Case No.: 176
Parties: IN THE MATTER OF DELABARRE F. SULLIVAN
Appearing: David J. Burns, Esq.: Counsel for Petitioner State Ethics
Commission Thomas J. Hannon, Esq.: Counsel for Respondent
Delabarre F. Sullivan
Commissioners: Vorenberg, Ch.; Brickinan, McLaughlin, Mulligan.
Date: January 12, 1983
I. Procedural History
The Petitioner, State Ethics Commission (the Commission), filed
an Order to Show Cause on October 1, 1982, alleging that Respondent
Delabarre F. Sullivan (Respondent) had violated Section 5 of M.G.L.
c. 268B, the financial disclosure law, by failing to file a
Statement of Financial Interests (Statement) within ten days of
his receipt of a Formal Notice of Delinquency. The Respondent filed
an Answer which admitted the facts alleged, but asserted that there
was no violation because, during the relevant period, the
Respondent's mental condition was such that he did not comprehend the necessity for complying with G.L. c. 268B, s.5.
Pursuant to notice, an evidentiary hearing was conducted on
November 23, 1982, before Rev. Bernard P. McLaughlin, a member of
the Commission duly designated as presiding officer. See M.G.L. c.
268B, s.4(c). The parties waived briefs and oral argument. In
rendering this decision and Order, each of the four participating
members of the Commission has considered the evidence presented by
II. Findings of Fact
1. The Respondent, Delabarre F. Sullivan, the federal funds
coordinator for Middlesex County, was required by G.L. c. 268B, s.5
to file a Statement for calendar year 1981, on or before May 1,
2. The Respondent failed to file his Statement on or before
3. Pursuant to G.L. c. 268B, s.3(f), the Respondent received
a written Formal Notice of Delinquency ("Notice") from the
Commission on May 19, 1982, requiring him to file a Statement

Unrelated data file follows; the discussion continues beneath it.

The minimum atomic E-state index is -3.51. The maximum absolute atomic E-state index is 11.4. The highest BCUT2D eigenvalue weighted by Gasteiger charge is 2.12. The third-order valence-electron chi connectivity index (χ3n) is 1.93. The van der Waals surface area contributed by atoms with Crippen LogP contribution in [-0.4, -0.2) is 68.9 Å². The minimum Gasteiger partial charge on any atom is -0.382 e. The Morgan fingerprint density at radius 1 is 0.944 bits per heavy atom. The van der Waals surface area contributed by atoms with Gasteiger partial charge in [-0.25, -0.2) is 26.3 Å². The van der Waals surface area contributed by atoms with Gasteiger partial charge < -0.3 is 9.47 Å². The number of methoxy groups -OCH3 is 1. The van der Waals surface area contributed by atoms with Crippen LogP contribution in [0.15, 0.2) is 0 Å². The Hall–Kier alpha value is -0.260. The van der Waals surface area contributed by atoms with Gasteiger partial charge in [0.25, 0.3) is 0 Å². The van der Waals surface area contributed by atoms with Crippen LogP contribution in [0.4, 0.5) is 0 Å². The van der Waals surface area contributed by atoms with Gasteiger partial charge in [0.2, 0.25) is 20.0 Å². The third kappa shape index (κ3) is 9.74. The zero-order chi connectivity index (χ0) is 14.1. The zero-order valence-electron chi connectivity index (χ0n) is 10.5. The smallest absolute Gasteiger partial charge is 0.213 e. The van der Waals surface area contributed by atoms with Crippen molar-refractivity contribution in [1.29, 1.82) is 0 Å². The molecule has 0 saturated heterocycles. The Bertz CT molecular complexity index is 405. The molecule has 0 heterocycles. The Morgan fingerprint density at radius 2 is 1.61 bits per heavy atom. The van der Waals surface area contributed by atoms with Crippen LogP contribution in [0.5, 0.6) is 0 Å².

within ten days of receiving the Notice.
4. The Respondent failed to file his Statement within ten days
of his receipt of the Notice.
5. The Respondent's Statement was filed with the Commission
on June 15,1982.
6. The Commission initiated a preliminary inquiry on June
16,1982, as authorized by G.L. c. 268B, s.4(a).
7. The Respondent suffered a concussion on July 23, 1981,
which left him partially disabled by brain damage. Since that time,
he underwent psychotherapy and medication; the treatment continued
through May and June of 1982.
8. The Respondent has received Workmen's Compensation payments
from Middlesex County from July 23,1981 through the present.
9. The Respondent did not file a federal or state income tax
return for the year 1981.
The parties agreed that the Respondent was, at all times
relevant, subject to the provisions of G.L. c. 268B, s.5 and that
the Commission was authorized to initiate and conduct adjudicatory
proceedings pursuant to that statute.
2. Chapter 268B Allegation
G.L. c. 2688, s.5 states, in relevant part:
(c) Every public employee shall file a statement of
financial interests for the preceding calendar year with the
commission within ten days after becoming a public employee,
on or before May first of each year thereafter that such
person is a public employee and on or before May first of the
year after such person ceases to be a public employee...
Failure of a reporting person to file a statement of
financial interests within ten days after receiving notice as
provided in clause (f) of section 3 of this chapter, or the
filing of an incomplete statement of financial interests after
receipt of such a notice, is a violation of this chapter and
the commission may initiate appropriate proceedings pursuant
to the provisions of section 4 of this chapter.
The elements necessary to establish a G.L. c. 268B, s.5 violation
are that: (1) the subject was a public employee (as defined by the
statute) during the year in question; (2) the subject was notified
in writing of his delinquency and the possible penalties for
failure to file a Statement; (3) the subject did not file a
Statement within ten days of receiving notice.
Inasmuch as the Respondent admitted, by way of demurrer, all
the elements of a G.L. c. 268B, s.5 violation, the Commission